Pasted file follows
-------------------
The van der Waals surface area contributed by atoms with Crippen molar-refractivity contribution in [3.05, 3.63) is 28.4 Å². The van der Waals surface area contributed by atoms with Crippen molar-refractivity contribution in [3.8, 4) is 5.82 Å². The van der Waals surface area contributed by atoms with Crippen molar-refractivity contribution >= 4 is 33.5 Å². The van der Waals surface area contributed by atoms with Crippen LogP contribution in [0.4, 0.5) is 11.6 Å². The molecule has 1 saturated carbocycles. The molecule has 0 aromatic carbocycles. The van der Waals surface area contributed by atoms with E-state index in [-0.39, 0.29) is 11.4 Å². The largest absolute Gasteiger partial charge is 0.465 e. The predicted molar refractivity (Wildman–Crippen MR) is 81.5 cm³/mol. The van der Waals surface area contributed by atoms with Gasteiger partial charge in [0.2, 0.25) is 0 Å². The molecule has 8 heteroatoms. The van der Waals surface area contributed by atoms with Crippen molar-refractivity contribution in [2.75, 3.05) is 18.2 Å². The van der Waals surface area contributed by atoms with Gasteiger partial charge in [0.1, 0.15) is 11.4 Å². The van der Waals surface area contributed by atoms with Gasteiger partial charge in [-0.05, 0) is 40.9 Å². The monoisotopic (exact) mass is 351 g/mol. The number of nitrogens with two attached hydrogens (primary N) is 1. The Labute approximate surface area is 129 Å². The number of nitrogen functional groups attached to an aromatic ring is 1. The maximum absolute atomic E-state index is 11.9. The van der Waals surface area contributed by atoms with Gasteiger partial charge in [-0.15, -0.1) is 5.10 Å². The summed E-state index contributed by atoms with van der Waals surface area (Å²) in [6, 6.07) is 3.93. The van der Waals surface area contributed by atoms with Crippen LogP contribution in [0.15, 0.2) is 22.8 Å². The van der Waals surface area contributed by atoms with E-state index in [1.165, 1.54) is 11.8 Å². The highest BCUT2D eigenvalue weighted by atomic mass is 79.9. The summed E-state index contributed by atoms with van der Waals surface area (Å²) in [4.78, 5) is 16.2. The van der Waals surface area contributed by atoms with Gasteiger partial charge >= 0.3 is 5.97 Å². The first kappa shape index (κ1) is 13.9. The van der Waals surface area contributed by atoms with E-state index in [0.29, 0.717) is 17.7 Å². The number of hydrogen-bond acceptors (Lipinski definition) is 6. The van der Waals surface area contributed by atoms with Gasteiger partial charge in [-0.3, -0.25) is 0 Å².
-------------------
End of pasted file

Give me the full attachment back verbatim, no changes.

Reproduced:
The van der Waals surface area contributed by atoms with Crippen molar-refractivity contribution in [3.05, 3.63) is 28.4 Å². The van der Waals surface area contributed by atoms with Crippen molar-refractivity contribution in [3.8, 4) is 5.82 Å². The van der Waals surface area contributed by atoms with Crippen molar-refractivity contribution >= 4 is 33.5 Å². The van der Waals surface area contributed by atoms with Crippen LogP contribution in [0.4, 0.5) is 11.6 Å². The molecule has 1 saturated carbocycles. The molecule has 0 aromatic carbocycles. The van der Waals surface area contributed by atoms with E-state index in [-0.39, 0.29) is 11.4 Å². The largest absolute Gasteiger partial charge is 0.465 e. The predicted molar refractivity (Wildman–Crippen MR) is 81.5 cm³/mol. The van der Waals surface area contributed by atoms with Gasteiger partial charge in [0.2, 0.25) is 0 Å². The molecule has 8 heteroatoms. The van der Waals surface area contributed by atoms with Crippen molar-refractivity contribution in [2.75, 3.05) is 18.2 Å². The van der Waals surface area contributed by atoms with Gasteiger partial charge in [0.1, 0.15) is 11.4 Å². The van der Waals surface area contributed by atoms with Gasteiger partial charge in [-0.05, 0) is 40.9 Å². The monoisotopic (exact) mass is 351 g/mol. The number of nitrogens with two attached hydrogens (primary N) is 1. The Labute approximate surface area is 129 Å². The number of nitrogen functional groups attached to an aromatic ring is 1. The maximum absolute atomic E-state index is 11.9. The van der Waals surface area contributed by atoms with Gasteiger partial charge in [-0.15, -0.1) is 5.10 Å². The summed E-state index contributed by atoms with van der Waals surface area (Å²) in [6, 6.07) is 3.93. The van der Waals surface area contributed by atoms with Crippen LogP contribution in [0.15, 0.2) is 22.8 Å². The van der Waals surface area contributed by atoms with E-state index in [1.165, 1.54) is 11.8 Å². The highest BCUT2D eigenvalue weighted by atomic mass is 79.9. The summed E-state index contributed by atoms with van der Waals surface area (Å²) in [4.78, 5) is 16.2. The van der Waals surface area contributed by atoms with Gasteiger partial charge >= 0.3 is 5.97 Å². The first kappa shape index (κ1) is 13.9. The van der Waals surface area contributed by atoms with E-state index in [0.29, 0.717) is 17.7 Å². The number of hydrogen-bond acceptors (Lipinski definition) is 6. The van der Waals surface area contributed by atoms with Gasteiger partial charge in [-0.3, -0.25) is 0 Å².